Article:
As is the case with our aging transportation infrastructure, there is an overabundance of aging buildings across the United States, particularly in large urban areas, which are host to inadequate facilities in need of modernization.
Building owners, with the goal of minimizing the environmental impact of their buildings while providing modern amenities and improved value, are looking to technologies such as Rapid Energy Modeling, BIM and 3D Laser Scanning to analyze and implement smart renovations for the built environment.
Working in the retro-fit realm presents many challenges, particularly when trying to detail what exists on a site. Oftentimes, photos, manual measurements and 2D paper plans are used create the base existing digital model for any analysis or design that is to be considered for a building. Gaps in plan data and human observation are typical with this approach and can lead to an incomplete or inaccurate representation of the site. As the practices of Rapid Energy Modeling (which analyzes the energy efficiency of a building) and offsite building component pre-fabrication (which reduces project cost and schedules) are rapidly adopted, accurate as-built modeling of existing buildings is critical.
Laser scanning is the solution that provides the fastest, most detailed and cost effective method for gathering existing three-dimensional data for the built environment. Using a 3D laser scanner, building interiors and exteriors can be documented in three-dimensions at the rate of more than one million points per second. A setup, which can encompasses an effective spherical range of around 150 meters, is executed in mere minutes resulting in a ‘point cloud’ containing hundreds of millions of points. Each overlapping setup can then be referenced to one another by target elements within the clouds themselves. Spaces that are separated (usually as a result of project scope, i.e., ‘we’re improving that room but not this one’, etc.) can be strung together using conventional surveying traverses and presented as a single cloud. This method of existing data collection is unmatched in field work time, detail and cost effectiveness.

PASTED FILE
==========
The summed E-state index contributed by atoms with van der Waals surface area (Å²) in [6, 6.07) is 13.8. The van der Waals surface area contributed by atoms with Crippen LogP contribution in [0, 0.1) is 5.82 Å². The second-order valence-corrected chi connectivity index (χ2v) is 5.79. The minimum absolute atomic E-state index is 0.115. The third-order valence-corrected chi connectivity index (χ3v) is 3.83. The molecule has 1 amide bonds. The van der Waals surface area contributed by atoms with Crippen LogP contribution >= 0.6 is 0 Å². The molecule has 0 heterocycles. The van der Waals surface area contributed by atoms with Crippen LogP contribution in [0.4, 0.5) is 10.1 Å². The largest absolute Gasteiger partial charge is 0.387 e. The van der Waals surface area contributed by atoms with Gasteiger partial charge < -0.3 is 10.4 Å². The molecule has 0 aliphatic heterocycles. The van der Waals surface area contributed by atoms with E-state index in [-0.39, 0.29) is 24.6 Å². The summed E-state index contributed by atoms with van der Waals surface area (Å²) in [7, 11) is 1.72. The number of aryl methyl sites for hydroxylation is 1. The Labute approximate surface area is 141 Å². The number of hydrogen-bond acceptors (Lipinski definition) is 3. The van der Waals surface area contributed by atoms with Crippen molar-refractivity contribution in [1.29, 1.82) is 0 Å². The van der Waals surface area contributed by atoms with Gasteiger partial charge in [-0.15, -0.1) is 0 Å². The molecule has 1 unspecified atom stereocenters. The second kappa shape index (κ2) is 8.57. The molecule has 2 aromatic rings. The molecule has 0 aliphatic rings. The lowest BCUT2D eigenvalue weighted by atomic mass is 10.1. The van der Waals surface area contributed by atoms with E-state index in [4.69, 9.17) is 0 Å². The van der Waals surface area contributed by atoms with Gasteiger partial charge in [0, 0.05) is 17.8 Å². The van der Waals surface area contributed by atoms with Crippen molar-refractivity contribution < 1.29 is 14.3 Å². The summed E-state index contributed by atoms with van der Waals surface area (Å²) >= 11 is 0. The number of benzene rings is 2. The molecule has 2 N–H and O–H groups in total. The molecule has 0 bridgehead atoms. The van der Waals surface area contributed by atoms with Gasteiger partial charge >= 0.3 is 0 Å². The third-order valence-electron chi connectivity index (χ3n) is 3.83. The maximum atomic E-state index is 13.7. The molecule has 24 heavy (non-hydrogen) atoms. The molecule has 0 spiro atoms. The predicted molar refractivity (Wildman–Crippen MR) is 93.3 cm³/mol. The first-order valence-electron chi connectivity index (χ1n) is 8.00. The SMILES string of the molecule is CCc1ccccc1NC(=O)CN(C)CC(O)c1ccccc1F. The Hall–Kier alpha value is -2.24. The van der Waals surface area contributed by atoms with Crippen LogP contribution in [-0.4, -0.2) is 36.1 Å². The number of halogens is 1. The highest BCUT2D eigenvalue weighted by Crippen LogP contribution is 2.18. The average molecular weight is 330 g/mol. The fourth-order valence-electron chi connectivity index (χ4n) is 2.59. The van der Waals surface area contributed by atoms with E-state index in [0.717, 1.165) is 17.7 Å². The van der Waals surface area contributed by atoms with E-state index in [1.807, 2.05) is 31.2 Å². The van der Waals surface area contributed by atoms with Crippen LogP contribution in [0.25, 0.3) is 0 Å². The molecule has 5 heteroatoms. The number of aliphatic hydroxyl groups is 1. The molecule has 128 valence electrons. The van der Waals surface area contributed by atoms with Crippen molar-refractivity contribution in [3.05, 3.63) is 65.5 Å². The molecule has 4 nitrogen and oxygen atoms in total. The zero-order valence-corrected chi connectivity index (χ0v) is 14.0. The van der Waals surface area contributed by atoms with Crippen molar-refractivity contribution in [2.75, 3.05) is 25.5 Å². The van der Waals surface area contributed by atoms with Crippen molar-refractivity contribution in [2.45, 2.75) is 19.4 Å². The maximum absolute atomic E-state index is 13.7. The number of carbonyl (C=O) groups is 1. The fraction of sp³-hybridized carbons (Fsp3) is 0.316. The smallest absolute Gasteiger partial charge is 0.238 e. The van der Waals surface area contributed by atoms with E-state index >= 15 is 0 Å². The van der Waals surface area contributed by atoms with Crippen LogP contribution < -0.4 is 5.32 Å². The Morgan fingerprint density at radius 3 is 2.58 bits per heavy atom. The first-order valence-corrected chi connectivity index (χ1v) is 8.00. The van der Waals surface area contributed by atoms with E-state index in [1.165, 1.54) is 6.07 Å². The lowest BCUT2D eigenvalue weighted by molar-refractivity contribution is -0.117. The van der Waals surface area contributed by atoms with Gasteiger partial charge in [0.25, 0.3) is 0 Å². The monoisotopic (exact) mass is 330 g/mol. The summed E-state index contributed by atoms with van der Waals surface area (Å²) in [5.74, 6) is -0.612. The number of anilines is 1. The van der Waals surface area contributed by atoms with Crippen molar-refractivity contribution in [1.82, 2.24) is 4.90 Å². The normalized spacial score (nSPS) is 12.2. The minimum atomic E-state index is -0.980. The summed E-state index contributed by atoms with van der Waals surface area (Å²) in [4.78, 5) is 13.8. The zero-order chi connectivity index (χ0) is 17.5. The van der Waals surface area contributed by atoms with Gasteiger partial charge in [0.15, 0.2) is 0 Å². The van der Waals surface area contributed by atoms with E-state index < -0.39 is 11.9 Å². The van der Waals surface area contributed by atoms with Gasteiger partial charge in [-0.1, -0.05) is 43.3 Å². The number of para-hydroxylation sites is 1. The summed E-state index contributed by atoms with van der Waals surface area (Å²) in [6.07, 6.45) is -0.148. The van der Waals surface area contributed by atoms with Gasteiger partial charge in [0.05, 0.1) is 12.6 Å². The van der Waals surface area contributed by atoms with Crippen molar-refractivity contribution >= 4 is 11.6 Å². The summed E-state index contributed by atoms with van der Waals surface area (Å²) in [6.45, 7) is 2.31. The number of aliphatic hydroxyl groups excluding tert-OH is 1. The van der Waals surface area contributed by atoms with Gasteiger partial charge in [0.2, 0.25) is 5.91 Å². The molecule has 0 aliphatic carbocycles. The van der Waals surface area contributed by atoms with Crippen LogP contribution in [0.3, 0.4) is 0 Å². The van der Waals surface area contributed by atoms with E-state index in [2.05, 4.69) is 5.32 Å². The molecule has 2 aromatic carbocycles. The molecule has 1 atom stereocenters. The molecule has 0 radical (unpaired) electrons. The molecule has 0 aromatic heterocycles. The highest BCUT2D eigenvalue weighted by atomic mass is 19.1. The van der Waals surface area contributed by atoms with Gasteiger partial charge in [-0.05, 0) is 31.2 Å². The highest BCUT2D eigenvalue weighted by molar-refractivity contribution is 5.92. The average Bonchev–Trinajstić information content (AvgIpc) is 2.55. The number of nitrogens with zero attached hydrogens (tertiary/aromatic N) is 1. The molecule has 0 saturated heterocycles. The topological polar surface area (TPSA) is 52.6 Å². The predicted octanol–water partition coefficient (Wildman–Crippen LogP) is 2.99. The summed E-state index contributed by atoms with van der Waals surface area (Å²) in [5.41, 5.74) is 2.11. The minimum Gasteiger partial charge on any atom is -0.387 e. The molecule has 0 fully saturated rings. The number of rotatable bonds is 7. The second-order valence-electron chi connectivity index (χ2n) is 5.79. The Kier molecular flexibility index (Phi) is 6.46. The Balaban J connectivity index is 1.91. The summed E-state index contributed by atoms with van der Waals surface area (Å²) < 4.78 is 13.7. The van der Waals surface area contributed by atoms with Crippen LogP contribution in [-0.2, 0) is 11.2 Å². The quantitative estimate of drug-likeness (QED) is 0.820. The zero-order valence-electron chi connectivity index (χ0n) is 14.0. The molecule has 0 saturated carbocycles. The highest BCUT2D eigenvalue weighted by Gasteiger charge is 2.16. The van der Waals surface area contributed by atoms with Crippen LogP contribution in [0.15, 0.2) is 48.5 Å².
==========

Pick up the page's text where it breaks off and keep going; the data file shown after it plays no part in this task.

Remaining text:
The rapid collection of point data is really only half of the benefit of laser scanning, the downstream use of the data in different design platforms and scenarios is equally if not more advantageous to designers. With the exponentially increasing adaptation of point cloud utilization in AEC design platforms being offered by software providers such as Autodesk and Bentley and the scores of third party software developers, the realization of a new powerful modeling paradigm for the built environment is quickly manifesting.
For example, a recent project required the scanning of four large and highly complex mechanical rooms which were not adjacent to one another and dispersed throughout a three story, 150,000 square foot building. We not only captured a complete and highly accurate representation of all the spaces faster than any other available means, but we were also able to deliver them to the client as BIM models (in this case, solid Revit MEP family objects with data attached to them) that were spatially referenced to, and in the same native format as, the master files that were being employed by the rest of the design team.
This approach to rapid data capture and modeling can lend itself to Rapid Energy Modeling as well. Quickly and completely capturing the exterior (and interior, where applicable) of a building through laser scanning can lead to a quick and accurate model of not only the building in question, but also any neighboring structures or other spatial phenomena that would help make the energy analysis more complete.
Without doubt, innovation in AEC technology is quickly evolving and driving the methods used in analyzing and fabricating improvements for our existing infrastructure and facilities. As the demands of a deteriorating built environment intensify, we’re excited about the opportunities that those challenges present.